The other extreme could aggravate her just as much. She called
Daddy the Detail Man ‘cause he was always so precise about getting every little fact. I think that was how he came to be called The Judge, ‘cause his name was Walter Arlington Rich the third. Everyone just called him Judge, even though he didn’t have a thing to do with the courthouse at Jexville or the law. He was a teacher at a university and a writer for those magazines that folks put out on the living room coffee table but never look at. He and Mama met at some writers’ gathering, and his family was still upset that he’s moved off to Mississippi, where Mama Betts said they thought we still dug a hole in the woods to do our business. Details and Daddy’s family could work Mama Betts into a righteous frenzy at times.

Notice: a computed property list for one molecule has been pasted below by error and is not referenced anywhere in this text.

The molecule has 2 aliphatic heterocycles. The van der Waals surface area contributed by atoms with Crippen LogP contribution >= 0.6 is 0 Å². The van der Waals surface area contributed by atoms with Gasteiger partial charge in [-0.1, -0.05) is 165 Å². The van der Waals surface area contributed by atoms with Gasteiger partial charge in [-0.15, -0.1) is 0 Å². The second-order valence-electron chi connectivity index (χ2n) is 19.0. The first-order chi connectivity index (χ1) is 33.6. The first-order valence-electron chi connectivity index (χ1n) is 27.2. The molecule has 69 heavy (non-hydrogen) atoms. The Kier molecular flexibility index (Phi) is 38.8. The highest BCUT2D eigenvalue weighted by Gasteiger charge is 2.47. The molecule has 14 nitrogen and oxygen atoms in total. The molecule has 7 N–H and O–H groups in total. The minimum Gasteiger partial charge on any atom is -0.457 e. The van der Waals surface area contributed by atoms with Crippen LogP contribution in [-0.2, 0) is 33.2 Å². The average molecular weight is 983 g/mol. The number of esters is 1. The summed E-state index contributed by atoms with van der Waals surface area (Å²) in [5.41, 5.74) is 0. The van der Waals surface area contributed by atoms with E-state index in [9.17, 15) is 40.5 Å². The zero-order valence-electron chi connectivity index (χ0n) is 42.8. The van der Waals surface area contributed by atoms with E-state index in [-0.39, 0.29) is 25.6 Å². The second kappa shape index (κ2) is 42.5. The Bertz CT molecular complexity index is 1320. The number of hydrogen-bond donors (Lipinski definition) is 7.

So that leaves Arly, whose name was Arlington and caused him to get into at least one fight every school year. And my name is Rebekah, from the Bible, and Brighton, from some of Daddy’s kin, but everyone calls me Bekkah, the full name being too solemn for Mama’s taste in the 1960s. Oh, yes, and Mama Betts. Her name was Beatrice O’Shawnessy McVay, but everyone calls her Mama Betts, except for her oldest friends and they call her Beatrice. She said she lets them do it because their bones are too brittle, and if she hits them they might break.
All of those secret names twisted up inside our big old house must have counted toward my penchant for secrets. Mama Betts said that there were times when I didn’t know the truth. She said if the truth and I walked down Kali Oka Road together, neither would recognize the other. Mama said I had a healthy imagination and to leave me alone. Daddy wanted to know “the specifics” about my “lies.” Mama Betts was the one I had to watch out for whenever I started going down to Nadine’s house to see the horses. Mama Betts was the one who’d check my blue jeans for horse hairs and the smell of leather and sweat. She knew me best, I suppose. Knew how hard I fought to get something I really wanted. If I hadn’t been so intent on getting my way, maybe Maebelle V. wouldn’t have disappeared.